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=== Documentation ===
*[[#Windows(2000/XP/Vista/7)|Windows 2000 / XP / Vista / 7]]
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*[[#OS X |OS X]]
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*[[#Linux | Linux]] (including PhidgetSBC)
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==Windows(2000/XP/Vista/7)==
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*{{Phidget22API}}  (select Java from the drop-down menu)
  
===Description of Library Files===
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=== Example Code ===
Java programs on Windows depend on two files, which the installers in the [[#Libraries and Drivers | Quick Downloads]] section put onto your system:
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* <b>{{Code|phidget21.dll}}</b> contains the actual Phidget library, which is used at run-time.  By default, it is placed in {{Code|C:\Windows\System32}}. 
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* <b>{{Code|phidget21.jar}}</b> is the Phidget Java library for JDK <i><b>1.4.2</b></i> or higher. Your compiler has to know where this file is. By default, it is placed into {{Code|C:\Program Files\Phidgets}}. So, you can either point your compiler to that location, or copy and link to it in a directory for your project workspace. For more information, please see the section for your specific compiler/environment.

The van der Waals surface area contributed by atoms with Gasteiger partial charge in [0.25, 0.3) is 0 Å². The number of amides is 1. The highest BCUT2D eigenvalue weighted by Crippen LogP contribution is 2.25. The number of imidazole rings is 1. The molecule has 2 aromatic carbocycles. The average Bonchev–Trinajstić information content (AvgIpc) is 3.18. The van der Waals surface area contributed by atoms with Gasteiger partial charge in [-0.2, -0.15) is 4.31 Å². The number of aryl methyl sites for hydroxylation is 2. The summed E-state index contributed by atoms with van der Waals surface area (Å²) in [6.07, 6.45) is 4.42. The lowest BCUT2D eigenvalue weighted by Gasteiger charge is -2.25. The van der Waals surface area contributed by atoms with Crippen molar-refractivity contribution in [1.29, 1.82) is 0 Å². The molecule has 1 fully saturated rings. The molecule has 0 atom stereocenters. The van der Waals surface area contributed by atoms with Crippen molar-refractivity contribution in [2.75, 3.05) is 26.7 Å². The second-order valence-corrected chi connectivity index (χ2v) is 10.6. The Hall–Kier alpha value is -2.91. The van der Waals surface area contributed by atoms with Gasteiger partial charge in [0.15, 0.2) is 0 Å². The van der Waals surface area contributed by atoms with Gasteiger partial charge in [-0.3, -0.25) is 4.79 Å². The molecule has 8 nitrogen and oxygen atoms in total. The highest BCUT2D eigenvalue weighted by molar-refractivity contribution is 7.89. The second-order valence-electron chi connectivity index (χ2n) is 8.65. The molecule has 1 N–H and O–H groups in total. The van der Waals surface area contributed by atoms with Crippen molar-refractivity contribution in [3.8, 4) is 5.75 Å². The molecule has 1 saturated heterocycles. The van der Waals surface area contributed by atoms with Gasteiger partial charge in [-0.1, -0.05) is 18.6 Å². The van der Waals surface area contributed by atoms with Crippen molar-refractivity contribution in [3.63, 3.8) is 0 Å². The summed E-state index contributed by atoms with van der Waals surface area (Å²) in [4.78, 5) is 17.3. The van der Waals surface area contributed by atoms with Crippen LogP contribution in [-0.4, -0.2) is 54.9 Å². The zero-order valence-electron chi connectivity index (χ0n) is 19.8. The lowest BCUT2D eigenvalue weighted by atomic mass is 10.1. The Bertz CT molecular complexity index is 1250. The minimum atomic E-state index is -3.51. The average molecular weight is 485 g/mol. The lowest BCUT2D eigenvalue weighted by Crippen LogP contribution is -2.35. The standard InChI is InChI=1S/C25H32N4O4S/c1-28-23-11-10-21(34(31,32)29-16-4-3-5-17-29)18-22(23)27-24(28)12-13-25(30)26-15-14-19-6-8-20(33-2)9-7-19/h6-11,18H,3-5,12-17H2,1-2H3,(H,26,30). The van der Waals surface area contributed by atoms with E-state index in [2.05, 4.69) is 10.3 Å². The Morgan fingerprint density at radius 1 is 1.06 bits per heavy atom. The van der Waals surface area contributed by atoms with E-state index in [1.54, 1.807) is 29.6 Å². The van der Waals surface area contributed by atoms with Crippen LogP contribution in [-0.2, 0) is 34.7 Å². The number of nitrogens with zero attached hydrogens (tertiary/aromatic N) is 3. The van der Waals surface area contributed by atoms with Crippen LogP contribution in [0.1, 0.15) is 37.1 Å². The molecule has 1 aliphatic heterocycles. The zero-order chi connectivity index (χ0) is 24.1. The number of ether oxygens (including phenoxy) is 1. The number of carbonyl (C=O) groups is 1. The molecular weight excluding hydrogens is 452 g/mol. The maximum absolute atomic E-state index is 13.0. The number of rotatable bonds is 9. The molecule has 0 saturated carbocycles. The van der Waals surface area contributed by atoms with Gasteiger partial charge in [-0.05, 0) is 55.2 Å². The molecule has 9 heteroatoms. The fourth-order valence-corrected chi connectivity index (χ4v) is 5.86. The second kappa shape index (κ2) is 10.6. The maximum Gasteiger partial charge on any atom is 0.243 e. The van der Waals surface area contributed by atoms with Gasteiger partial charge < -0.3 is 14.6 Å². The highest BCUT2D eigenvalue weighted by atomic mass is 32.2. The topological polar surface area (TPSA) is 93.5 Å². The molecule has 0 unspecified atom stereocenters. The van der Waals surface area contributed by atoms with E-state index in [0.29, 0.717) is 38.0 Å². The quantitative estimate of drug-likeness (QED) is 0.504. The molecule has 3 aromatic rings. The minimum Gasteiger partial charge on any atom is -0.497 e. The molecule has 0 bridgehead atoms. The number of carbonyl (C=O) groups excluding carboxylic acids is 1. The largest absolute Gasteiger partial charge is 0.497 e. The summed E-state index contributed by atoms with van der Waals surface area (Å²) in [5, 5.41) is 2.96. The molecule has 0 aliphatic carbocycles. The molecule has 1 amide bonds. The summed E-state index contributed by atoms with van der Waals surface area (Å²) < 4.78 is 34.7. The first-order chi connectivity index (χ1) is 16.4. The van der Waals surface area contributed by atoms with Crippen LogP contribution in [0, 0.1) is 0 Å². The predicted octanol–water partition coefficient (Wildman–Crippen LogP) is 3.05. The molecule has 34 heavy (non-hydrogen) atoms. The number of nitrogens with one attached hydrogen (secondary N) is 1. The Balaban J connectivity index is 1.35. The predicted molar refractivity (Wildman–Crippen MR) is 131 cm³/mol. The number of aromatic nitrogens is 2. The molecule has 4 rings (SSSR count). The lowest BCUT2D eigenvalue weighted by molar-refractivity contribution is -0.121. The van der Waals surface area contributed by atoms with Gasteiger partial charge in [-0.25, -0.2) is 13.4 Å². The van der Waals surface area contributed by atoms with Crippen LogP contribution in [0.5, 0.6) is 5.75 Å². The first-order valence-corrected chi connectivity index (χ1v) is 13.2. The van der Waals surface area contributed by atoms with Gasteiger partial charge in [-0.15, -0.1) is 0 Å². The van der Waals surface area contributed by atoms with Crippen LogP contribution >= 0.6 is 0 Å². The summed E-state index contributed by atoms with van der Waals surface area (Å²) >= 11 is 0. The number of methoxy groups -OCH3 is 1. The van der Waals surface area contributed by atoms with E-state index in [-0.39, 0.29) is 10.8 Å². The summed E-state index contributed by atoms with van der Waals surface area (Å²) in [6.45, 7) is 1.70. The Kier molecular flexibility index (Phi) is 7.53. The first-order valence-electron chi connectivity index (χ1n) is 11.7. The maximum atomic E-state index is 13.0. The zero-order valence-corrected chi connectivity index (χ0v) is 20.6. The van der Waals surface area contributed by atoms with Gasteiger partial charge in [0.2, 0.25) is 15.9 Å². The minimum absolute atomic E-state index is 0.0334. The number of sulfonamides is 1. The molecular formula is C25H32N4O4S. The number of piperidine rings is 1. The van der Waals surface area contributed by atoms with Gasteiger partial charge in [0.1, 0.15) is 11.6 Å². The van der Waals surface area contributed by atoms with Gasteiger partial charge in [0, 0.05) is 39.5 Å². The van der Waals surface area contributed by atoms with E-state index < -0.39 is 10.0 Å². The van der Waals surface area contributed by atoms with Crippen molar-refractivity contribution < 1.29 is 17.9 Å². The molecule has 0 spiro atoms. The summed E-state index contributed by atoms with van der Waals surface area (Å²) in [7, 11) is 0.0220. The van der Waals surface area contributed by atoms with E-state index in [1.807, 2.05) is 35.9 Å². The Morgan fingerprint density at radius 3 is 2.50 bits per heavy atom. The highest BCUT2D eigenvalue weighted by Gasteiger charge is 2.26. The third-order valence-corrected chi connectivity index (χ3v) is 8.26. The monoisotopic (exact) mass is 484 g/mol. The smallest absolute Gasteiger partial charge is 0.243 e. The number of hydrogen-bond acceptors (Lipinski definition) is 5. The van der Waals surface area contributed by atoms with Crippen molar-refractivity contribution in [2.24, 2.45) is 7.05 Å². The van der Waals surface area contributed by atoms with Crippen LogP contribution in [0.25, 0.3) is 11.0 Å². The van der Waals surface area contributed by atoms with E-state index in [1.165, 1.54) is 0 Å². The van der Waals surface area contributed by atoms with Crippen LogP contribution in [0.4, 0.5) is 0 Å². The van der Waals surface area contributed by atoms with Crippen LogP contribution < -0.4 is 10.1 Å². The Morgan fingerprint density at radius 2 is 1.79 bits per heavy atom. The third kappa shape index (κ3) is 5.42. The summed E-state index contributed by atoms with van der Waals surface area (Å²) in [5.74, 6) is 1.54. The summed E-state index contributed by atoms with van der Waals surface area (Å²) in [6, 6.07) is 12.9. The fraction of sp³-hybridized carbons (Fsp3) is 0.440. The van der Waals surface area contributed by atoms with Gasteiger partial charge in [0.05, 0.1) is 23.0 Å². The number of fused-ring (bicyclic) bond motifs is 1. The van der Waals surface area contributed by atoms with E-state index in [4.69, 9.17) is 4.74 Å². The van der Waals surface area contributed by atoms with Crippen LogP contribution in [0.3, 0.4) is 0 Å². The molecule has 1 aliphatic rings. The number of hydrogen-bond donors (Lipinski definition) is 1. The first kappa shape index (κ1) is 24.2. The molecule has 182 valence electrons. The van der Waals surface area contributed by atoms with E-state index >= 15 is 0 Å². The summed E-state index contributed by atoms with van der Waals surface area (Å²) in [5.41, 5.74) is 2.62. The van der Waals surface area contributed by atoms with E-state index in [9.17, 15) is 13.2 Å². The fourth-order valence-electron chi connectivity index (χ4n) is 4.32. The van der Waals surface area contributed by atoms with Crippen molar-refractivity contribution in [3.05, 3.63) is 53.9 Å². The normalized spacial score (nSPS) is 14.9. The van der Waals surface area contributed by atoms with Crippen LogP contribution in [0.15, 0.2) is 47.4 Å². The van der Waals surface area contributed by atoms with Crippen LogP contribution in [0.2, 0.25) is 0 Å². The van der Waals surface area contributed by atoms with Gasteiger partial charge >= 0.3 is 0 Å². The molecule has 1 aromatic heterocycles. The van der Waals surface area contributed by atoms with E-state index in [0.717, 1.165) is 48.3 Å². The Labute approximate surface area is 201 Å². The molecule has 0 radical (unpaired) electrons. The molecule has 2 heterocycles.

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If you do not want to use our installer, you can download the [http://www.phidgets.com/downloads/libraries/phidget21-x86_2.1.8.20110615.zip {{Code|phidget21.dll}}] as well as the [http://www.phidgets.com/downloads/libraries/phidget21jar_2.1.8.20120131.zip {{Code|phidget21.jar}}] and manually install them where you want; refer to our [[Manual Installation Instructions|Manual Installation Instructions]].
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*{{SampleCode|Java|Java Examples}}
  
Running the examples and writing your own code can be fairly compiler-specific, so we include instructions for each [[#Compilers/Environments | compilers/environments]].
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===Libraries===
  
==OS X==
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{{AllQuickDownloads}}
 
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Java has excellent support on OS X through the Java Compiler.
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The first step in using Java on Mac is to install the Phidget libraries.  Compile and install them as explained on the [[Device List|getting started guide for your device]].  Then, the [[OS - OS X]] page also describes the different Phidget files, their installed locations, and their roles....
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Running the examples and writing your own code can be fairly compiler-specific, so we include instructions for each [[#Compilers/Environments | compilers/environments]].
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==Linux==